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1.  Second-generation peptidomimetic inhibitors of antigen presentation effectively treat autoimmune diseases in HLA-DR-transgenic mouse models 
Journal of autoimmunity  2006;27(3):182-195.
Peptidomimetic compounds that bind to major histocompatibility complex class II molecules and are resistant to cathepsins can competitively inhibit the presentation of processed protein antigens. Therefore, compounds that bind to autoimmune disease-associated class II molecules are expected to compete with autoantigens for presentation and thereby interrupt the disease process. The first generation of such competitors developed for rheumatoid arthritis-associated HLA-DR molecules, although resistant to cathepsins, has remained sensitive to plasma proteases, and was thus unlikely to be effective in vivo. We have therefore produced a second generation of compounds that is resistant to cathepsins and stable in plasma while maintaining binding affinity for HLA-DR molecules associated with rheumatoid arthritis and multiple sclerosis. Selected compounds of this series are shown to inhibit antigen presentation in vivo, as well as effectively treat collagen induced arthritis and experimental autoimmune encephalomyelitis in HLA-DR transgenic mouse models.
doi:10.1016/j.jaut.2006.09.005
PMCID: PMC4648363  PMID: 17081730
autoimmunity; MHC class II; peptidomimetics; therapy
2.  Analog peptides of type II collagen can suppress arthritis in HLA-DR4 (DRB1*0401) transgenic mice 
Rheumatoid arthritis (RA) is an autoimmune disease associated with the recognition of self proteins secluded in diarthrodial joints. We have previously established that mice transgenic for the human DR genes associated with RA are susceptible to collagen-induced arthritis (CIA) and we have identified a determinant of type II collagen (CII263–270) that triggers T-cell immune responses in these mice. We have also determined that an analog of CII263–270 would suppress disease in DR1 transgenic mice. Because the immunodominant determinant is the same for both DR1 transgenic and DR4 transgenic mice, we attempted to determine whether the analog peptide that was suppressive in DR1 transgenic mice would also be effective in suppressing CIA in DR4 transgenic mice. We treated DR4 transgenic mice with two analog peptides of CII that contained substitutions in the core of the immunodominant determinant: CII256–276 (F263N, E266D) and CII256–270 (F263N, E266A). Mice were observed for CIA, and T-cell proliferative responses were determined. Either peptide administered at the time of immunization with CII significantly downregulated arthritis. Binding studies demonstrated that replacement of the phenylalanine residue in position 263 of the CII peptide with asparagine significantly decreased the affinity of the peptide for the DR4 molecule. In contrast, replacement of the glutamic acid residue in position 266 with aspartic acid or with alanine had differing results. Aspartic acid reduced the affinity (35-fold) whereas alanine did not. Both peptides were capable of suppressing CIA. With the use of either peptide, CII256–276 (F263N, E266D) or CII256–270 (F263N, E266A), the modulation of CIA was associated with an increase in T-cell secretion of IL-4 together with a decrease in IFN-γ. We have identified two analog peptides that are potent suppressors of CIA in DR4 transgenic mice. These experiments represent the first description of an analog peptide of CII recognized by T cells in the context of HLA-DR4 that can suppress autoimmune arthritis.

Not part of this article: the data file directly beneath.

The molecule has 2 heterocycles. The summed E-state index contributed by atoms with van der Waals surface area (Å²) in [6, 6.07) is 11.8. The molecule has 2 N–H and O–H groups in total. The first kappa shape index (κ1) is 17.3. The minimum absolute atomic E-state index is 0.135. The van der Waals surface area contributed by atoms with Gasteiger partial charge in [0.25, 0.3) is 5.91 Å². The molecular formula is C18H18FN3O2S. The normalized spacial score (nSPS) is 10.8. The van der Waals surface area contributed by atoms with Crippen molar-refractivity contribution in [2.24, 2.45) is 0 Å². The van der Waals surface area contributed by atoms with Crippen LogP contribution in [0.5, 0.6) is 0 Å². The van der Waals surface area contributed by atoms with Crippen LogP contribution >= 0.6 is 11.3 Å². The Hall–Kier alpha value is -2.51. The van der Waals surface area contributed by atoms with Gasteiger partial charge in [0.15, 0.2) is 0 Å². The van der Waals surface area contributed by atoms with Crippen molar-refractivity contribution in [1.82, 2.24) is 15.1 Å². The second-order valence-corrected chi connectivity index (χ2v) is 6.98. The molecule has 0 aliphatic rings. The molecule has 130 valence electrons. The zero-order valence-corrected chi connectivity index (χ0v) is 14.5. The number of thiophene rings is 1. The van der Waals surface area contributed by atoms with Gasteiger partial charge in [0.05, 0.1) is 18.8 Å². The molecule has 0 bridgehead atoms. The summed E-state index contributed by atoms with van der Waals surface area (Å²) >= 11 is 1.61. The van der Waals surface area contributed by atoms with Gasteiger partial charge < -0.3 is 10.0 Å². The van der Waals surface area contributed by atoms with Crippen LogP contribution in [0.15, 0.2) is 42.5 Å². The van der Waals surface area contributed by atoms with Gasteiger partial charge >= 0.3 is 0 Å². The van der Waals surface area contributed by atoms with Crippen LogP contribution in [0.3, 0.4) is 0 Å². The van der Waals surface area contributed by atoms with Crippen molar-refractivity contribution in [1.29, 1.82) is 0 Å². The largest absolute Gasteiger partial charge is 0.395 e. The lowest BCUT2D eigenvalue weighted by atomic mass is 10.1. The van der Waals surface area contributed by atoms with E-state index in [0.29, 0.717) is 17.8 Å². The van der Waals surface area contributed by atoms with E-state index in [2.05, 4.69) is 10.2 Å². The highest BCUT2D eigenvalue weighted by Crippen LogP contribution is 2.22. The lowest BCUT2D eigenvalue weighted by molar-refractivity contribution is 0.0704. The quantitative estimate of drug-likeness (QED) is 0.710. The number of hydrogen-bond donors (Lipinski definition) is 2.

doi:10.1186/ar2043
PMCID: PMC1779432  PMID: 16982003

Results 1-2 (2)